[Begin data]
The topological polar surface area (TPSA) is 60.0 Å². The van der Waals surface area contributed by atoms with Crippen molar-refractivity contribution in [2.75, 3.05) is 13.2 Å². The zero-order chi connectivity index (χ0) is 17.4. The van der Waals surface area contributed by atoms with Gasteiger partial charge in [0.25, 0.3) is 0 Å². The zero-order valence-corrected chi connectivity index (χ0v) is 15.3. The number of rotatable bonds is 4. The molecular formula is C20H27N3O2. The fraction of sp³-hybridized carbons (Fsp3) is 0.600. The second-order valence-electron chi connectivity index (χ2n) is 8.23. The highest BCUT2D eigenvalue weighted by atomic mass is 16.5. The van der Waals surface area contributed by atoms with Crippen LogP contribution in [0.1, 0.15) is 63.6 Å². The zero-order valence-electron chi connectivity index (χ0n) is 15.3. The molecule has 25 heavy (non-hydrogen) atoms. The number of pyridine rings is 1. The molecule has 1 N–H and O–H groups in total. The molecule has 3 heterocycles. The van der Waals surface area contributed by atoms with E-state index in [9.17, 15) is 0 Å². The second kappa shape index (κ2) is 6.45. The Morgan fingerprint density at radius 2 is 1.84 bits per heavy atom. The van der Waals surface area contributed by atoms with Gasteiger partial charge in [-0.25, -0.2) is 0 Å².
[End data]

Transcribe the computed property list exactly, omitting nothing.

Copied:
The topological polar surface area (TPSA) is 60.0 Å². The van der Waals surface area contributed by atoms with Crippen molar-refractivity contribution in [2.75, 3.05) is 13.2 Å². The zero-order chi connectivity index (χ0) is 17.4. The van der Waals surface area contributed by atoms with Gasteiger partial charge in [0.25, 0.3) is 0 Å². The zero-order valence-corrected chi connectivity index (χ0v) is 15.3. The number of rotatable bonds is 4. The molecular formula is C20H27N3O2. The fraction of sp³-hybridized carbons (Fsp3) is 0.600. The second-order valence-electron chi connectivity index (χ2n) is 8.23. The highest BCUT2D eigenvalue weighted by atomic mass is 16.5. The van der Waals surface area contributed by atoms with Crippen LogP contribution in [0.1, 0.15) is 63.6 Å². The zero-order valence-electron chi connectivity index (χ0n) is 15.3. The molecule has 25 heavy (non-hydrogen) atoms. The number of pyridine rings is 1. The molecule has 1 N–H and O–H groups in total. The molecule has 3 heterocycles. The van der Waals surface area contributed by atoms with E-state index in [9.17, 15) is 0 Å². The second kappa shape index (κ2) is 6.45. The Morgan fingerprint density at radius 2 is 1.84 bits per heavy atom. The van der Waals surface area contributed by atoms with Gasteiger partial charge in [-0.25, -0.2) is 0 Å².